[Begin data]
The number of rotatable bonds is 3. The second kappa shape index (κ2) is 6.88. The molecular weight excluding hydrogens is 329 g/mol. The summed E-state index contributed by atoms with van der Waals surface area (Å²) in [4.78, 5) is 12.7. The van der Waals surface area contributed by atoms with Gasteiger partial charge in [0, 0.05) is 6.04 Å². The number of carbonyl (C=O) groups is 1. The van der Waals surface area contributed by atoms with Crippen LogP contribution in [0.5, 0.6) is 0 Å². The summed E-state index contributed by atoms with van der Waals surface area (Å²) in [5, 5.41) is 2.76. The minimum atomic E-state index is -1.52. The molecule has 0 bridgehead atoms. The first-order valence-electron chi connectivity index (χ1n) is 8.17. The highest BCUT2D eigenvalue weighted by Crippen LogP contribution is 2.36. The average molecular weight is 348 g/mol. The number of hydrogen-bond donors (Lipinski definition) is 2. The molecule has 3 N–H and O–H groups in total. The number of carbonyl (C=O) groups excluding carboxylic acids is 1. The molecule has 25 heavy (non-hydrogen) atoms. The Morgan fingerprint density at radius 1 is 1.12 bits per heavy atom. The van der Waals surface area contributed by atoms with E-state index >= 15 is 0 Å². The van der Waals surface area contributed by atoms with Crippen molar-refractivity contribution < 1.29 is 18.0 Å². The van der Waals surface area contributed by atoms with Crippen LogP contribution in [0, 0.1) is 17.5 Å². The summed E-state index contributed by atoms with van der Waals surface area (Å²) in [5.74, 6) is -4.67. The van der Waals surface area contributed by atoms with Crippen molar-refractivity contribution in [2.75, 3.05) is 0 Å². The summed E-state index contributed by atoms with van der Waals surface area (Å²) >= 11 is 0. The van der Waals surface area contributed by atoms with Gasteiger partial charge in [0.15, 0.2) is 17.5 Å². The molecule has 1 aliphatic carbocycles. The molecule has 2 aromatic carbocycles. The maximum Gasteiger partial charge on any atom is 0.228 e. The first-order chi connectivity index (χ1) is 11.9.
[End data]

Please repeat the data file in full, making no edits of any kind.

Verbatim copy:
The number of rotatable bonds is 3. The second kappa shape index (κ2) is 6.88. The molecular weight excluding hydrogens is 329 g/mol. The summed E-state index contributed by atoms with van der Waals surface area (Å²) in [4.78, 5) is 12.7. The van der Waals surface area contributed by atoms with Gasteiger partial charge in [0, 0.05) is 6.04 Å². The number of carbonyl (C=O) groups is 1. The van der Waals surface area contributed by atoms with Crippen LogP contribution in [0.5, 0.6) is 0 Å². The summed E-state index contributed by atoms with van der Waals surface area (Å²) in [5, 5.41) is 2.76. The minimum atomic E-state index is -1.52. The molecule has 0 bridgehead atoms. The first-order valence-electron chi connectivity index (χ1n) is 8.17. The highest BCUT2D eigenvalue weighted by Crippen LogP contribution is 2.36. The average molecular weight is 348 g/mol. The number of hydrogen-bond donors (Lipinski definition) is 2. The molecule has 3 N–H and O–H groups in total. The number of carbonyl (C=O) groups excluding carboxylic acids is 1. The molecule has 25 heavy (non-hydrogen) atoms. The Morgan fingerprint density at radius 1 is 1.12 bits per heavy atom. The van der Waals surface area contributed by atoms with E-state index >= 15 is 0 Å². The van der Waals surface area contributed by atoms with Crippen molar-refractivity contribution < 1.29 is 18.0 Å². The van der Waals surface area contributed by atoms with Crippen LogP contribution in [0, 0.1) is 17.5 Å². The summed E-state index contributed by atoms with van der Waals surface area (Å²) in [5.74, 6) is -4.67. The van der Waals surface area contributed by atoms with Crippen molar-refractivity contribution in [2.75, 3.05) is 0 Å². The summed E-state index contributed by atoms with van der Waals surface area (Å²) >= 11 is 0. The van der Waals surface area contributed by atoms with Gasteiger partial charge in [0.15, 0.2) is 17.5 Å². The molecule has 1 aliphatic carbocycles. The molecule has 2 aromatic carbocycles. The maximum Gasteiger partial charge on any atom is 0.228 e. The first-order chi connectivity index (χ1) is 11.9.